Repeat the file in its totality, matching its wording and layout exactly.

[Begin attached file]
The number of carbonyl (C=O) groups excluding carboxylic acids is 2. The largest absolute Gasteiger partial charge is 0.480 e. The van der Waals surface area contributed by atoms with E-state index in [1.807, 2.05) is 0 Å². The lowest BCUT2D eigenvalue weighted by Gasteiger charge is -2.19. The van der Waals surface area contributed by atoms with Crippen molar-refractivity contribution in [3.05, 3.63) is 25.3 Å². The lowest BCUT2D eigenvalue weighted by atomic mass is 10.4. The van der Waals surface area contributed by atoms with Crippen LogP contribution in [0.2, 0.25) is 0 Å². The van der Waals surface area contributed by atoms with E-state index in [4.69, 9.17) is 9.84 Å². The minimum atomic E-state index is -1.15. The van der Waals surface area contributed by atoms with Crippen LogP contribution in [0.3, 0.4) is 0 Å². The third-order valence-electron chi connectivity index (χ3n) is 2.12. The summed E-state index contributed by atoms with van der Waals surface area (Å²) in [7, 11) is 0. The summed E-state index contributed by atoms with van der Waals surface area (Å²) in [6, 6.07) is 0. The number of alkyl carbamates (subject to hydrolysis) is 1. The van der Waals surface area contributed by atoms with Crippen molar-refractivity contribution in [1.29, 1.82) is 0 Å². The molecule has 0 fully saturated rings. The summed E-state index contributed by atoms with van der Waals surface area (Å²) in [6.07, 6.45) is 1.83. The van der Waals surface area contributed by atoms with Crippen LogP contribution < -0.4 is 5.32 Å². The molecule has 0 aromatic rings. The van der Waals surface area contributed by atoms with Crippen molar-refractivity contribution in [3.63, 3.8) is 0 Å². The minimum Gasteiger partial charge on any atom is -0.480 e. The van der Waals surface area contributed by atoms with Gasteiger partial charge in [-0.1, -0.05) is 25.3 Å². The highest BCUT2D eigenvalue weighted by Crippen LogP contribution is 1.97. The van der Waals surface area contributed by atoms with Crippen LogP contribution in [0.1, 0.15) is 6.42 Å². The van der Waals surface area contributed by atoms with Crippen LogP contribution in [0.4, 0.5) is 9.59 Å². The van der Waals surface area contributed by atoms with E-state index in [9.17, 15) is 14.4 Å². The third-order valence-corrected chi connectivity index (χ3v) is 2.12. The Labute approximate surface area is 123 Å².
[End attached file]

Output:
The number of carbonyl (C=O) groups excluding carboxylic acids is 2. The largest absolute Gasteiger partial charge is 0.480 e. The van der Waals surface area contributed by atoms with E-state index in [1.807, 2.05) is 0 Å². The lowest BCUT2D eigenvalue weighted by Gasteiger charge is -2.19. The van der Waals surface area contributed by atoms with Crippen molar-refractivity contribution in [3.05, 3.63) is 25.3 Å². The lowest BCUT2D eigenvalue weighted by atomic mass is 10.4. The van der Waals surface area contributed by atoms with Crippen LogP contribution in [0.2, 0.25) is 0 Å². The van der Waals surface area contributed by atoms with E-state index in [4.69, 9.17) is 9.84 Å². The minimum atomic E-state index is -1.15. The van der Waals surface area contributed by atoms with Crippen LogP contribution in [0.3, 0.4) is 0 Å². The third-order valence-electron chi connectivity index (χ3n) is 2.12. The summed E-state index contributed by atoms with van der Waals surface area (Å²) in [7, 11) is 0. The summed E-state index contributed by atoms with van der Waals surface area (Å²) in [6, 6.07) is 0. The number of alkyl carbamates (subject to hydrolysis) is 1. The van der Waals surface area contributed by atoms with Crippen molar-refractivity contribution in [1.29, 1.82) is 0 Å². The molecule has 0 fully saturated rings. The summed E-state index contributed by atoms with van der Waals surface area (Å²) in [6.07, 6.45) is 1.83. The van der Waals surface area contributed by atoms with Crippen LogP contribution < -0.4 is 5.32 Å². The molecule has 0 aromatic rings. The van der Waals surface area contributed by atoms with Crippen molar-refractivity contribution in [3.63, 3.8) is 0 Å². The minimum Gasteiger partial charge on any atom is -0.480 e. The van der Waals surface area contributed by atoms with Gasteiger partial charge in [-0.1, -0.05) is 25.3 Å². The highest BCUT2D eigenvalue weighted by Crippen LogP contribution is 1.97. The van der Waals surface area contributed by atoms with Crippen LogP contribution in [0.1, 0.15) is 6.42 Å². The van der Waals surface area contributed by atoms with Crippen LogP contribution in [0.4, 0.5) is 9.59 Å². The van der Waals surface area contributed by atoms with E-state index in [9.17, 15) is 14.4 Å². The third-order valence-corrected chi connectivity index (χ3v) is 2.12. The Labute approximate surface area is 123 Å².